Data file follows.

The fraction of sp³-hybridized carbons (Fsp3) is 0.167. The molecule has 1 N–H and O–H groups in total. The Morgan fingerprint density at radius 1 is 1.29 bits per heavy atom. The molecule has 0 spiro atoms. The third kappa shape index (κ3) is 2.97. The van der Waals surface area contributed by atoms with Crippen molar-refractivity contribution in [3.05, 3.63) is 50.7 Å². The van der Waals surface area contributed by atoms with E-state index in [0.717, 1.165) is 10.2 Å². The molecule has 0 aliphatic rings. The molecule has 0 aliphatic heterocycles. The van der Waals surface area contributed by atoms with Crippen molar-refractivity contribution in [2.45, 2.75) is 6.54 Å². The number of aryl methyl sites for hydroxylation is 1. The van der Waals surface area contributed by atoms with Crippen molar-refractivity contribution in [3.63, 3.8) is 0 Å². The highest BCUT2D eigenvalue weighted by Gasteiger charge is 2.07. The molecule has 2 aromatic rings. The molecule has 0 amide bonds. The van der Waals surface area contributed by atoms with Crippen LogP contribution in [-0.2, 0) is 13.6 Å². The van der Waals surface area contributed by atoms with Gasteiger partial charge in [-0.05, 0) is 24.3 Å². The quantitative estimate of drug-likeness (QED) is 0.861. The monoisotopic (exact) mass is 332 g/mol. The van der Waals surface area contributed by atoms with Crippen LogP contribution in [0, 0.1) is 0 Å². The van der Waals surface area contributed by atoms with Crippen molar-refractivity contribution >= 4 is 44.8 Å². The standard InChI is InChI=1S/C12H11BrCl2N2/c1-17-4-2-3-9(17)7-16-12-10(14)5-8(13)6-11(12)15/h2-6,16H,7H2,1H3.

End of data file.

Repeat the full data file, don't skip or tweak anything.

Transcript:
The fraction of sp³-hybridized carbons (Fsp3) is 0.167. The molecule has 1 N–H and O–H groups in total. The Morgan fingerprint density at radius 1 is 1.29 bits per heavy atom. The molecule has 0 spiro atoms. The third kappa shape index (κ3) is 2.97. The van der Waals surface area contributed by atoms with Crippen molar-refractivity contribution in [3.05, 3.63) is 50.7 Å². The van der Waals surface area contributed by atoms with E-state index in [0.717, 1.165) is 10.2 Å². The molecule has 0 aliphatic rings. The molecule has 0 aliphatic heterocycles. The van der Waals surface area contributed by atoms with Crippen molar-refractivity contribution in [2.45, 2.75) is 6.54 Å². The number of aryl methyl sites for hydroxylation is 1. The van der Waals surface area contributed by atoms with Crippen molar-refractivity contribution in [3.63, 3.8) is 0 Å². The highest BCUT2D eigenvalue weighted by Gasteiger charge is 2.07. The molecule has 2 aromatic rings. The molecule has 0 amide bonds. The van der Waals surface area contributed by atoms with Crippen LogP contribution in [-0.2, 0) is 13.6 Å². The van der Waals surface area contributed by atoms with Gasteiger partial charge in [-0.05, 0) is 24.3 Å². The quantitative estimate of drug-likeness (QED) is 0.861. The monoisotopic (exact) mass is 332 g/mol. The van der Waals surface area contributed by atoms with Crippen LogP contribution in [0, 0.1) is 0 Å². The van der Waals surface area contributed by atoms with Crippen molar-refractivity contribution >= 4 is 44.8 Å². The standard InChI is InChI=1S/C12H11BrCl2N2/c1-17-4-2-3-9(17)7-16-12-10(14)5-8(13)6-11(12)15/h2-6,16H,7H2,1H3.